Number of Cases Expected to Nearly Triple
It doesn't get as much attention as heart disease, cancer or HIV, but Alzheimer's disease might soon command the nation's attention. A new study in the journal Neurology predicts the number of Alzheimer's cases in the U.S. will nearly triple by 2050. The research conducted for the National Institute on Aging says the current number of about 5 million Alzheimer's patients will be 13.8 million by that time. The biggest reason for the increase is the aging U.S. population, which includes the Baby Boomer generation. Alzheimer's is a degenerative brain disease that primarily affects people as they age, taking away memory and personality.
Dr. Rachelle Doody is the director of the Alzheimer's Disease and Brain Disorder Center at Baylor College of Medicine. She tells KTRH the findings of the study are nothing new to the medical community, but they highlight just how big an issue Alzheimer’s is becoming. "There will be as many people with Alzheimer's disease in our country as there are (total) people in some countries," she says. Those numbers may help spur more attention and funding for Alzheimer's research. "We have to take it seriously and we have to advance prevention and treatment approaches as much as possible, starting now," says Dr. Doody. She notes that President Obama signed the National Alzheimer's Project Act last year, but since then the issue has gotten lost in all of the fiscal and budget battles taking place in Washington.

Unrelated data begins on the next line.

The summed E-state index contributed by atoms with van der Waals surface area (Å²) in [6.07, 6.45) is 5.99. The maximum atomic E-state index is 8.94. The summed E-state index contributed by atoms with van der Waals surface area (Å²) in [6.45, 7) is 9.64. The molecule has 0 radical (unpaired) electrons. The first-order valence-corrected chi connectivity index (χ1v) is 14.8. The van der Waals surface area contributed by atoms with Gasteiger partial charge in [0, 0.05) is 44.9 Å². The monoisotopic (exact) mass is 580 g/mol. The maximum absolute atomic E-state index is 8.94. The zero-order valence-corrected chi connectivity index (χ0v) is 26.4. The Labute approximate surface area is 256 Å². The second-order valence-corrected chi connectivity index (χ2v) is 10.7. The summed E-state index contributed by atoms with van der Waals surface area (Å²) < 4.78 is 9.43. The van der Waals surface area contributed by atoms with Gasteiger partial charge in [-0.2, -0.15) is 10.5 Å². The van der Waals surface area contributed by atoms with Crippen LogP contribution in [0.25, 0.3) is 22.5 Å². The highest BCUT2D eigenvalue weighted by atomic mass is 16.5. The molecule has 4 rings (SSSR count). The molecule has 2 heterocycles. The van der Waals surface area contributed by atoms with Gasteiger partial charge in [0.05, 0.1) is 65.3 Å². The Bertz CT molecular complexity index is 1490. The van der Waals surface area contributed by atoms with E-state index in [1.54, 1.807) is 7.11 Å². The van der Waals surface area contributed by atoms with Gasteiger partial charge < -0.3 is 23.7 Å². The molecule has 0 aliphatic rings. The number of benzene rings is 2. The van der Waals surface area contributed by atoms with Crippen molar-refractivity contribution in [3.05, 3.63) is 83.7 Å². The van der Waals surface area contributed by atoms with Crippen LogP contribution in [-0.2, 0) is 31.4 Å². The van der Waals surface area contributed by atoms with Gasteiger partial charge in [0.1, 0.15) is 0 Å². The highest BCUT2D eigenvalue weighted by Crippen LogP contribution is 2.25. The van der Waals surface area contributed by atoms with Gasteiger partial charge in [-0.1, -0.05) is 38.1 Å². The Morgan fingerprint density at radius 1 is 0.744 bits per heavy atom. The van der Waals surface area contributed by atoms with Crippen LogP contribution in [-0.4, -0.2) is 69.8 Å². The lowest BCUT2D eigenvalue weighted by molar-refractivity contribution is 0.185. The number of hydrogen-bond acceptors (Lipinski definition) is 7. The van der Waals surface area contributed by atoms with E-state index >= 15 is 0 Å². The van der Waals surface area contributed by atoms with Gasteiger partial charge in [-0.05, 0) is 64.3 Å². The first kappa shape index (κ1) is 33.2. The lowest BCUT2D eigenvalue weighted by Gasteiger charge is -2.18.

There is no cure for Alzheimer's, and Dr. Doody says finding one could take awhile because of the unique nature of the disease. "For conditions like Alzheimer's that are degenerative conditions tied to aging, we are not going to have magic bullet kind of treatments." But that is not to say there aren't ways to treat or reduce the risk of Alzheimer's. "We do have treatments for Alzheimer's disease and they are effective and they are helpful, and they help many people over a period of years," says Dr. Doody. She expects treatments and prevention measures will continue to improve, but predicts overall progress in fighting the disease will be "incremental."
Read the full progress report on Alzheimer's disease here.